A Voice for the Disabled

Noteable Radio – Every second Tuesday, 1pm

The voice of the Dunedin disability community just got a little louder, with a new radio programme providing a platform for discussion of issues affecting disabled people.

Otago Access Radio show Noteable Radio is presented on behalf of Disabled Persons Assembly (DPA) by the organisation’s regional kaituitui/community networker Chris Ford, with assistance from DPA Dunedin president Phyllis McPherson.

Mr Ford had returned to access radio after a long absence, having previously hosted a disabilities-focused programme with the station when it was known as Hills AM. He was looking forward to raising DPA’s profile through the new show.

“I’m glad to say that DPA is the voice of disabled people, both locally and nationally, though some people in the disability community don’t know who we are and what we can do for them,” he said.

DPA’s achievements included a successful drive for New Zealand to lead negotiations on the UN Convention on the Rights of Persons with Disabilities, and playing a role in the development of the New Zealand Disability Strategy, launched by the Government in 2001.

At a local level, DPA had established positive working relationships with the Dunedin City Council, Otago Regional Council, Southern District Health Board and business community, Mr Ford said.

He had recently completed DPA’s submission to the DCC’s long term plan, supporting retention of Dunedin’s physio pool and the Taieri Community Facilities Trust’s bid for part-funding of a new aquatic complex, as well as offering feedback on the city’s new cycleways.

“We also want to acknowledge the council’s role in re-establishing the Disabilities Issues Advisory Group, which we pushed for alongside other organisations such as CCS.”

Doing “Good Work” For Community

A little chaos is not a bad thing but a sense of community is vital, according to Dunedin broadcaster Marvin Hubbard.
 
The host of Otago Access Radio show Community or Chaos says individual choice makes for a vibrant society.
 
“I think you need a little chaos because life isn’t predetermined, and it shouldn’t be. But without community, existence becomes very, very difficult.”
 
Mr Hubbard had been a broadcaster for nearly 25 years, having been attracted to making a public access radio show by the opportunity it provided to debate the first Gulf War. Having emigrated from the United States “because of American foreign policy”, his motivation was initially to promote equality and democracy through one-on-one interviews with studio guests.
 
“I still believe in those things, and in keeping hope alive, but more recently issues around climate change and sustainability have come more into focus for me.”
 
Dunedin City Councillor Jinty MacTavish had impressed Mr Hubbard through several interviews, for “a breadth of wisdom and caring that is rare in anybody but particularly in an active politician” but it had been a New Zealand doctor working with international medical humanitarian organisation Medecins Sans Frontieres whom he remembered most fondly.
 
“Her concern for people and her goodness really shone through. She is one of the most amazing people I’ve ever met,” he said.
 
Topics had not been limited to programme staples. Recent shows had included conversations with University of Canterbury professor David Wiltshire, who is exploring the frontiers of theoretical physics and “the meaning of the universe”.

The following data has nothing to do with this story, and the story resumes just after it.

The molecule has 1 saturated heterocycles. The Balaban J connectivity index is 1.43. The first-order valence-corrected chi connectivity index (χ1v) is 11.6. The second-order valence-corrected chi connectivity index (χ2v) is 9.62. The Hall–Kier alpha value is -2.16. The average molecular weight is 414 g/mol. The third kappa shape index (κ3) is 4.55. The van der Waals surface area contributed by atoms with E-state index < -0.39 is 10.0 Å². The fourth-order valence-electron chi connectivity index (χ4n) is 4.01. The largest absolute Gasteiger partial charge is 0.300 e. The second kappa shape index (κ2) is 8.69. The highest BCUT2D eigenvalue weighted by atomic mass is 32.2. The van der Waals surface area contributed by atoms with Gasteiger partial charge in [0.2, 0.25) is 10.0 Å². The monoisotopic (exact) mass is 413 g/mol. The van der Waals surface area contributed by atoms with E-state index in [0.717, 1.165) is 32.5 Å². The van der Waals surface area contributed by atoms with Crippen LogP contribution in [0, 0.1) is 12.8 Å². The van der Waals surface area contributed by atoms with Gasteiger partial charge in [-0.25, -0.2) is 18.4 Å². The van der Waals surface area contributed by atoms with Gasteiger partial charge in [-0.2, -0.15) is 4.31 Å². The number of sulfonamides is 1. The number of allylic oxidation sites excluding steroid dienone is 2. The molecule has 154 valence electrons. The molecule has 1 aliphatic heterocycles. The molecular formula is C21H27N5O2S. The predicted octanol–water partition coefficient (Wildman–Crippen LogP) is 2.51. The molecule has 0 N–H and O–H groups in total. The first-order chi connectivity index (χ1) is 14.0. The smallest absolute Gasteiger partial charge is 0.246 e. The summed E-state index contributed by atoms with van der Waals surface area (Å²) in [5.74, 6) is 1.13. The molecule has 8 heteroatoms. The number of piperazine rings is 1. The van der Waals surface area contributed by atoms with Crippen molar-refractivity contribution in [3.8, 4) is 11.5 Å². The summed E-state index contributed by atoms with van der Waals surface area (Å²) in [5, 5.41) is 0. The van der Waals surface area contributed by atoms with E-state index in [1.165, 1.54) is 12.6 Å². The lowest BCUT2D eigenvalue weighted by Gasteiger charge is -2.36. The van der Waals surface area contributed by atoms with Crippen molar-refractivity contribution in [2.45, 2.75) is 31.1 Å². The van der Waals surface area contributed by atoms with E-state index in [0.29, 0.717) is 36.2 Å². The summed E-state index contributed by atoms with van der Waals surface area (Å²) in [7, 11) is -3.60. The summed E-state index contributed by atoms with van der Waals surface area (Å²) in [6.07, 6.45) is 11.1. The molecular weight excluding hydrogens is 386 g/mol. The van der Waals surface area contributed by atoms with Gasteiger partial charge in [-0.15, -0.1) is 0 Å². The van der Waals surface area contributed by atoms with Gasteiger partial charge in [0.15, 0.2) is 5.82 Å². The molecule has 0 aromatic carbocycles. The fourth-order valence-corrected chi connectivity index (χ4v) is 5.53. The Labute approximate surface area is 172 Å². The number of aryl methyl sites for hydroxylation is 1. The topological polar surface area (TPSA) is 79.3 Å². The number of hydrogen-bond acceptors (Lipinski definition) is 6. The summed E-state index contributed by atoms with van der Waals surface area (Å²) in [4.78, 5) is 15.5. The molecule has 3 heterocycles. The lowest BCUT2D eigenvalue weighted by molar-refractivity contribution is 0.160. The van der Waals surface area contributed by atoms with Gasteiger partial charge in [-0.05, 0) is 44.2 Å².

Mr Hubbard’s long-term contribution to community access broadcasting was recognised in 2011 when he was made a life member of the Otago Community Broadcasters Society.
“I think access broadcasting is great for democracy,” he said.
 
“It’s really important people are informed, locally as well as nationally and internationally. That’s why I do it. You’re doing good work.”

 

Community or Chaos airs Tuesdays at 11am on OAR 105.4FM and 1575AM, and live and podcast from www.oar.org.nz and iTunes

“Global Kids NZ” Tops Air Awards

Two of Otago Access Radio’s younger broadcasters were the big winners at Otago Access Radio’s biennial Air Awards held at Burns Hall, First Church on 7 November.

Daniel Tucker (12) and Jayden “TJ” Jesudhass (11) host Global Kids NZ which airs on the station’s Youth Zone each Wednesday at 4pm. The programme featured interviews, stories and music, with an emphasis on cultural diversity.
An audience of more than 110 gathered to celebrate the achievements of the station’s 180 locally-based volunteer broadcasters, and were entertained by the Otago-Southland Chinese Association Lion Dancers.
Public Service Association assistant secretary Jeff Osborne presented the PSA Supreme Award trophy and cash prize to Daniel and Jayden, whose programme was described as ambitious and impressive by the awards judging panel.

 

 

Full results:

Community Information (joint winners): My Money, Dunedin Budget Advisory Service, and Valley Voice Radio, Marty Cancilla (Valley Project);

Children and Youth: Space Station Kiwi, Marchell Lynzey; Youth Zone: Global Kids NZ, Daniel Tucker and Jayden TJ;

Music: Golden Sounds of Stage and Screen, Russell Campbell;

Music (Community Supported): Connections Collection, Connections Activity Centre;

Languages and Cultures: The French Roast, Sandrine Feillet, Ebony Hinds, Sylvie Leduc, Romain Garby;

Faith: Radio Church, Tokerau Joseph and Tengaru Paniora, Dunedin Inner City Ministries;

Health and Wellbeing: Joan’s Joyful Hour, Joan Middlemiss;

Special Interest: Necessities of Life, Barbara Brookes and Tree Cocks;

Arts and Literature: The Library Mix, Dunedin Public Libraries;

Listener’s Choice: Radius Fulton Residents’ Show, Radius Fulton;

Most Popular Podcast: Eco Living In Action, Maureen Howard;

Most Valued Volunteer: Ron Esplin;

PSA Supreme Award: Global Kids NZ, Daniel Tucker and Jayden TJ.